I’ve always said that the research on salt is complicated, not least because it is so difficult to separate out the effects of salt itself from the junk food company it keeps. So a new British study provides some confirming evidence: kids who eat a lot of salt also drink a lot of soft drinks. Guilt by association! The effects of salt on hypertension also might be influenced by everything else in the diet. That’s why it’s so difficult to make sense of research on one dietary factor at a time.
Thanks to Dana Woldow of the San Francisco Unified School District for sending this link to resources for making school meals healthier. Check out the salad bar video (way down at the bottom of the list of links). The city now has salad bars in 25 schools.
I have just received this lovely invitation from Eileen Dolbeare to track a 30-day experiment (she calls it Fresh Mouth) that she is running for her three junk-food loving boys, ages 4 to 6. She says: “We’re an average American family trying to eat better and enjoy it more. We’ll convince our three little kids that fresh food is about pleasure, rituals and family – and not about red dye #40, high fructose corn syrup or hydrogenated oils.” You can track her blog, watch the progress of the experiment, and cheer her on.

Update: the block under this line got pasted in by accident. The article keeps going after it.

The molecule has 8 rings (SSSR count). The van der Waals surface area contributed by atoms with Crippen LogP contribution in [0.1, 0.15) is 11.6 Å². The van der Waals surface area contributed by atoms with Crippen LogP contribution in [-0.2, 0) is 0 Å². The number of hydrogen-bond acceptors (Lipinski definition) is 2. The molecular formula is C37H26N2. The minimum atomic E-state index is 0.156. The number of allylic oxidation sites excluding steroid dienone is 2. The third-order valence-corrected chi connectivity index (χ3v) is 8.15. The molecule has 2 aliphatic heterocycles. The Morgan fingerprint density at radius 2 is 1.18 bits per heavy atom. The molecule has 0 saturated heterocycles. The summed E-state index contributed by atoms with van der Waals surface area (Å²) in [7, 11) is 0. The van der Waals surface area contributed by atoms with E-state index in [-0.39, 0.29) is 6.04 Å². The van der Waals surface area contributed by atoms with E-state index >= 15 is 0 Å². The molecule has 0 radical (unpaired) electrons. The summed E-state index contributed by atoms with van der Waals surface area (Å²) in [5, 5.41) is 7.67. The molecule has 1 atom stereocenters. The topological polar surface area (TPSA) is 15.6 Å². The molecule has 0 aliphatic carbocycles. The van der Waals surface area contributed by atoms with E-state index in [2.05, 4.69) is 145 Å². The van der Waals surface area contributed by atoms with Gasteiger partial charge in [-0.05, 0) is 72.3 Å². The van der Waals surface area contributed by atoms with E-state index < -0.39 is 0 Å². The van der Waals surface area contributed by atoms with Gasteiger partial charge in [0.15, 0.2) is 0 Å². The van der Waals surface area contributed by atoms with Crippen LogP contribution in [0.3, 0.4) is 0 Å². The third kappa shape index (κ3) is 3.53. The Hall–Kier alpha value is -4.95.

A study from Johns Hopkins has done for Hispanic TV what decades of studies have done for general TV: analyzed the number and content of televised food commercials. Guess what: one-third of food commercials on Spanish-language TV are directed to kids and most of these are for junk foods or sodas. Surprise!
From the NRA website:
“The NRA does not support legislation or regulation which requires mandatory nutritional labeling on menus or menu boards. Restaurants should have flexibility and freedom in how they may choose to provide nutrition data to their customers. The National Restaurant Association opposes any proposal that includes a one-size-fits-all menu-labeling approach.”
The site links to a nifty map of state and local proposals, as well as to summaries of pending legislation on this and other issues that worry the NRA. This group should be worried. It is fighting its customers who care about health, which seems like an odd business strategy.